“Mayor Neeley please stop, you’re before the public, you were on COVID-19,” she said. “If you don’t want to answer these questions, let’s just say that.”
Neeley eventually answered, although he said answering was “against [his] better judgment,” that the city has spent “more than $20,000 of city resources” on tests and screening for employees. But when Mays asked when the last test was done, Neeley said he had to leave to attend a call with the governor about COVID-19.
“I gave you more than an hour,” he said, excusing himself.
“You filibustered for more than an hour and the people see it,” Mays said. “That ain’t even no good.”
When asked for comment about the meeting, the city provided this statement:
“Mayor Neeley was invited by Councilman Winfrey to provide an update about the current emergency during the Council meeting. Even Councilman Mays noted that he wanted to allow the mayor to speak. However, the mayor was then interrupted repeatedly both during his update and when trying to answer questions. The mayor indeed did answer questions after providing the update, but again was repeatedly interrupted and talked over.”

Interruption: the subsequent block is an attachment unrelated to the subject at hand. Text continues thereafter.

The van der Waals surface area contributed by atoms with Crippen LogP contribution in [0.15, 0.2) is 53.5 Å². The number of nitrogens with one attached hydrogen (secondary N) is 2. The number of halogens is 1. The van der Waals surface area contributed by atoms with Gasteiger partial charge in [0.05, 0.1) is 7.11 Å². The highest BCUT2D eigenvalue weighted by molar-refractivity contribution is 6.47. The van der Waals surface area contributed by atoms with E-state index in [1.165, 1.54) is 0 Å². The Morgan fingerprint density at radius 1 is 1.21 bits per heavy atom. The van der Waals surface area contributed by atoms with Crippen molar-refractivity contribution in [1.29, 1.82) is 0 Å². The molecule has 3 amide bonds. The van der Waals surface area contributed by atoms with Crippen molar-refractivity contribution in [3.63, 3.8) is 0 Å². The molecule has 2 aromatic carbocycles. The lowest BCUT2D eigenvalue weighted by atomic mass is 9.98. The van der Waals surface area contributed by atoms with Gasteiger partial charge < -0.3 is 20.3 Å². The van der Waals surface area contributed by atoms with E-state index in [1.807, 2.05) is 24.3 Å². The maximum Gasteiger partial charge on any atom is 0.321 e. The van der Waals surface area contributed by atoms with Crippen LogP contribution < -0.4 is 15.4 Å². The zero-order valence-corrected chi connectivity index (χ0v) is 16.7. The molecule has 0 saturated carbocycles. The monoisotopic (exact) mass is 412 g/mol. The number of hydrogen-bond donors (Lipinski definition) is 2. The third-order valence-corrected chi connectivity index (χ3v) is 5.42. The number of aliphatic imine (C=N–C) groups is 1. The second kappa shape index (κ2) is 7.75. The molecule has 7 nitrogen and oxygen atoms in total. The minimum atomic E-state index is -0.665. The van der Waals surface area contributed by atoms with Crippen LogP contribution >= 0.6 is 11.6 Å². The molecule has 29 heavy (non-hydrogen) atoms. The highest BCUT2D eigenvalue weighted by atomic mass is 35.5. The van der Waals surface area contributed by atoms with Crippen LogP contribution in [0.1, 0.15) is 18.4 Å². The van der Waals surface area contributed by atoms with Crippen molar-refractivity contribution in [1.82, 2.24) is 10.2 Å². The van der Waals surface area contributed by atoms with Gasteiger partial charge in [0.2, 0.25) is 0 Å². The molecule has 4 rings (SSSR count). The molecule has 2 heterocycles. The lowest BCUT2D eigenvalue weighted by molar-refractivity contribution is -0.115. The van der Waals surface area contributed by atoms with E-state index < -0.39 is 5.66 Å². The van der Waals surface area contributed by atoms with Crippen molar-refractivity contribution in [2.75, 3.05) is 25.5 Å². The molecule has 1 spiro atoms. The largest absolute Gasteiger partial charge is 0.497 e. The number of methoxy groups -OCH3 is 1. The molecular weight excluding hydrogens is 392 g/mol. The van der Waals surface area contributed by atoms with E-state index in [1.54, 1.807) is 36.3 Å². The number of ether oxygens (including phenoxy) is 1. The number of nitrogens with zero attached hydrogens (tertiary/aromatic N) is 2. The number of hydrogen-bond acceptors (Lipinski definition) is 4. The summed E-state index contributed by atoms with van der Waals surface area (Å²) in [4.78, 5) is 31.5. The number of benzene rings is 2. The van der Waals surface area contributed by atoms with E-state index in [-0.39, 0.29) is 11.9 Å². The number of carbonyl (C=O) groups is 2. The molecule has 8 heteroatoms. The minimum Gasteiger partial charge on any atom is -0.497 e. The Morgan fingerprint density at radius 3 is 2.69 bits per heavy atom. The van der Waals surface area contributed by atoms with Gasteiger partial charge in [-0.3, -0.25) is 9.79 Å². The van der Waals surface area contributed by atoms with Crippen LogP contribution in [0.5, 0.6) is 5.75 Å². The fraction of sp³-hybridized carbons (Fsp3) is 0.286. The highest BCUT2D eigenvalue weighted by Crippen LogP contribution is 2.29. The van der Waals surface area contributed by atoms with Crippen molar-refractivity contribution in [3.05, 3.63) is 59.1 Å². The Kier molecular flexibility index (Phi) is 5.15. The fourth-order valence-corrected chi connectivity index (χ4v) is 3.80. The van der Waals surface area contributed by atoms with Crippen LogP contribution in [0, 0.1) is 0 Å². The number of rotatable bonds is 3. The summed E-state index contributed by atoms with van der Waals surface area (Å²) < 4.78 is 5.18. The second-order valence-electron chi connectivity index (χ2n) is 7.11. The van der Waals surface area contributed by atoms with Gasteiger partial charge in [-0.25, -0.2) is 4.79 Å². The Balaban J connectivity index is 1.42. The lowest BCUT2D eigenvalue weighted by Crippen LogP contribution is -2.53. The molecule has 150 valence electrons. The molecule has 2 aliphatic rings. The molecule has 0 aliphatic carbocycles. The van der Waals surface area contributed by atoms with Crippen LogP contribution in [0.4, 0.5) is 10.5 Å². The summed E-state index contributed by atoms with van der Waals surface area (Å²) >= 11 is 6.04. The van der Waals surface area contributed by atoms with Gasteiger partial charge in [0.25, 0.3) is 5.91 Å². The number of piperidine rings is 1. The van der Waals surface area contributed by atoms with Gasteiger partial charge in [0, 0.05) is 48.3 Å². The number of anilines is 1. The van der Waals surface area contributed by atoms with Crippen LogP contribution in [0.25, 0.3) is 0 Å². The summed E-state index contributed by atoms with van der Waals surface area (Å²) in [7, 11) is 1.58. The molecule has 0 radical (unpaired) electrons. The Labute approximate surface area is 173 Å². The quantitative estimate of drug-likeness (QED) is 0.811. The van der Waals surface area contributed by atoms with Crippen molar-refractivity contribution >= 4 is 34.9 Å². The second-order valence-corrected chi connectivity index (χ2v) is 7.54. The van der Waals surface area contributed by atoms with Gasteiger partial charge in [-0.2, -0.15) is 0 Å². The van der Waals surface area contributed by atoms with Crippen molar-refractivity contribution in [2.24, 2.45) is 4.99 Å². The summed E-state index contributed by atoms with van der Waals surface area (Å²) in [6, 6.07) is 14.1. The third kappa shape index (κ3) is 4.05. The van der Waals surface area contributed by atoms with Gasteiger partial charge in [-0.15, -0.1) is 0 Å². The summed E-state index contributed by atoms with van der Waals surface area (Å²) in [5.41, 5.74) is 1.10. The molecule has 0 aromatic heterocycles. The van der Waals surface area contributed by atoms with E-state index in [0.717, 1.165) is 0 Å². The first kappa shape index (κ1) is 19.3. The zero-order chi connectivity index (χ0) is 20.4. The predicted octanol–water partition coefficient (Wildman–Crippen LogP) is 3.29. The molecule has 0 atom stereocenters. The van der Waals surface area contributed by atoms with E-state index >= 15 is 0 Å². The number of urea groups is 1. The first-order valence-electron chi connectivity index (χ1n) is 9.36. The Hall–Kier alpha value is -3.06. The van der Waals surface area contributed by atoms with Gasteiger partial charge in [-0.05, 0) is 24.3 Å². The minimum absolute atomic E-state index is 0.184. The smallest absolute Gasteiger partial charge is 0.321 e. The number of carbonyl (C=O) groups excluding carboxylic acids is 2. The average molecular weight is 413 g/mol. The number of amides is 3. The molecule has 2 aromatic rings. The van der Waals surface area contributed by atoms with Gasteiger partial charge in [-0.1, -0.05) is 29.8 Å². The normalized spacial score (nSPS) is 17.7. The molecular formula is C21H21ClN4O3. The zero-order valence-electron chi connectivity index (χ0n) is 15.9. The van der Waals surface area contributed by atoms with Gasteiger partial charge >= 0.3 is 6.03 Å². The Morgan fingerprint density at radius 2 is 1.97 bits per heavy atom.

Fields said she didn’t think “any answer would have satisfied [Mays.]”
“I don’t think he genuinely was seeking information. I think he was seeking to create chaos and disruption,” Fields said. “He’s not a supporter of the mayor, I think he deliberately did that so he could bash the mayor.”
When asked if she had any questions for the mayor, Fields said she could just call him if she did.
“The mayor is very accessible. I don’t need a council meeting for that, personally,” she said.
Mays said things do need to be discussed in meetings.
“We operate under the Open Meetings Act,” he said. “I don’t care who you meet with in private. Now we’re in a meeting, ready to discuss city business.”
He said it’s council’s job to ask questions.
“If you read the city charter, one of the greatest powers city council has is to inquire and investigate,” Mays said. “So whether he wanted council to ask him questions or not, that’s our right, that’s our duty under the charter. I don’t care what he don’t want, I know what my job is.”
“No city council member should apologize for asking questions or checking it out,” he said.
Mays said he will continue requesting the mayor’s presence and cooperation at meetings, and will ask that he be subpoenaed if he doesn’t come.
To watch the meeting in full, click here. Neeley’s interaction with the council at the 16:15 mark.